God can bring about resurrection on this materialist model simply by willing it. On a traditional view, God knows all contingent truths by willing them. Whether or not a particular person exists is contingent, as is what body constitutes her. So, there are no metaphysical constraints on God’s willing a person to be resurrected. What is not contingent is that the person have a first-person perspective. God knows by his natural knowledge that anyone He resurrects has a first-person perspective. So if God wills Smith, say, to be resurrected, He thereby wills that the first-person perspective continue to be exemplified by Smith. Finally, the negative element of the model—no souls—requires nothing from God, because souls are just otiose. In the resurrection, as on earth, what we care about are whole embodied persons.
Part 2: Dean Zimmerman’s Critical Response to Lynne Rudder Baker on Material Composition
Lynne’s theory of personal identity allows for a person’s surviving death by leaving this body behind and acquiring a new one, without the need for an immaterial soul that inhabits both bodies. The details of her theory are a bit complicated, turning upon some technical philosophical notions: (1) a “first-person perspective”; and, (2) the “exemplification” of a property.
A “first-person perspective” is, Lynne says, a “dispositional property” — an ability to think of oneself in a “first-personal” way; and it is, she thinks, essential to persons. A dispositional property is what philosopher’s call a universal, something that can be exemplified by many different persons. If Lynne is right, the mental ability of being able to think of oneself in this first-personal way is common to all persons, exemplified by all of them, and so “universal” within the group of persons. But, metaphysician that she is, Lynne is prepared to posit more things than just the individual persons and the common property they exemplify; there is also each person’s exemplification of that one property. Exemplifications of a property by a number of persons are rather like events; each exemplification is like an event happening to just one of the persons. For example, all the members of a dance troupe might kick the same type of kick, one after the other. Kicking in that way is a common property, a universal, something that each of them exemplifies. But it is natural to say that, in addition to each dancer and the universal property of kicking in that way, there are the individual kicks that happen one after another — a series of events consisting of each individual’s exemplification of the property. Lynne is supposing that something similar is true even for dispositional properties; when many persons exemplify the same dispositional property, there is a different exemplification of that property for each person — and it is to these exemplifications that she appeals in her theory about personal identity.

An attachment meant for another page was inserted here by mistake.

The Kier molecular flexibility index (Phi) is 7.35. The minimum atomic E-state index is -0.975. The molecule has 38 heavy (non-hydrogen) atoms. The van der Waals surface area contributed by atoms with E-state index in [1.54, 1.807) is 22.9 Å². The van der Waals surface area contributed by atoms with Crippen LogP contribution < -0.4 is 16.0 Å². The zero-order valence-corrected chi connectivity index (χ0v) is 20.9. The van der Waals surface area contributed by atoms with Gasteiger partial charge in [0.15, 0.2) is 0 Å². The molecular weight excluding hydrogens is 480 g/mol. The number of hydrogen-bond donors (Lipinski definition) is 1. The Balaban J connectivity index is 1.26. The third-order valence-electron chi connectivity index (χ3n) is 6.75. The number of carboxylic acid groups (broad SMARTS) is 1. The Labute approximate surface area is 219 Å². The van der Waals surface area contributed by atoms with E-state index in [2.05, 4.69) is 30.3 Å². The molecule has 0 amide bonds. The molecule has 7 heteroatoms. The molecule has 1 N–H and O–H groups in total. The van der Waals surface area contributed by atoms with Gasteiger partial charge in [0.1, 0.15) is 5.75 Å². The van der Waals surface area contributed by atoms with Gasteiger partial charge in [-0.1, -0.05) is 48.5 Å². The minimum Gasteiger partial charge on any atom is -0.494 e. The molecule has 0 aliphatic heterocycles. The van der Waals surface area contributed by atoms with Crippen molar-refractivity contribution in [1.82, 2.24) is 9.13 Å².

So I have a dispositional property, an ability, which she calls a “first-person perspective.” And in addition to me and the property, there is a further event-like thing: my particular exemplification of this property — which is different from your exemplification of it, even if we are exactly similar in our psychological abilities. What is the point of introducing this further thing, this exemplification of the first-personal disposition? Lynne makes use of exemplifications in stating persistence conditions for persons: “the persistence condition for persons over time is sameness of exemplification of first-person perspective.” In other words, for some future creature to be the same person as me is for its exemplification of this disposition to be the same as the one associated with me now. On her view, the matter in my body could cease to exemplify a first-person perspective (say, when this body dies), so that I cease to be constituted by it; and then, elsewhere in time and space, some future creature could be made of entirely different stuff, exemplifying the ability to think of itself in a “first-personal” way; and, so long as that creature’s exemplification of this power or ability is the same as my current exemplification of it, that creature would be me.
What does it mean to say that “sameness of exemplification of first-person perspective” is the criterion of personal identity, and that it is compatible with all-at-once changes of constituting matter? It is comparable to taking some essential power or disposition of a planet — say, the attractive powers it has in virtue of being an essentially massive body — and then saying that the identity of a planet’s exemplification of this power provides its conditions of persistence, and that identity of exemplification is consistent with being made out of completely different matter. The minerals constituting a planet could be blown apart, and somewhere else similar matter could come together to form a planet, and that planet would be the very same planet so long as its exemplification of gravitational attractive power is the very same exemplification as the one associated with the earlier planet. Lynne does not think that exemplification of this particular disposition — gravitational attraction — can be used to give persistence conditions for anything that could jump from one batch of minerals to another in this way. But the proposed theory of planetary identity has the same structure as her theory of personal identity.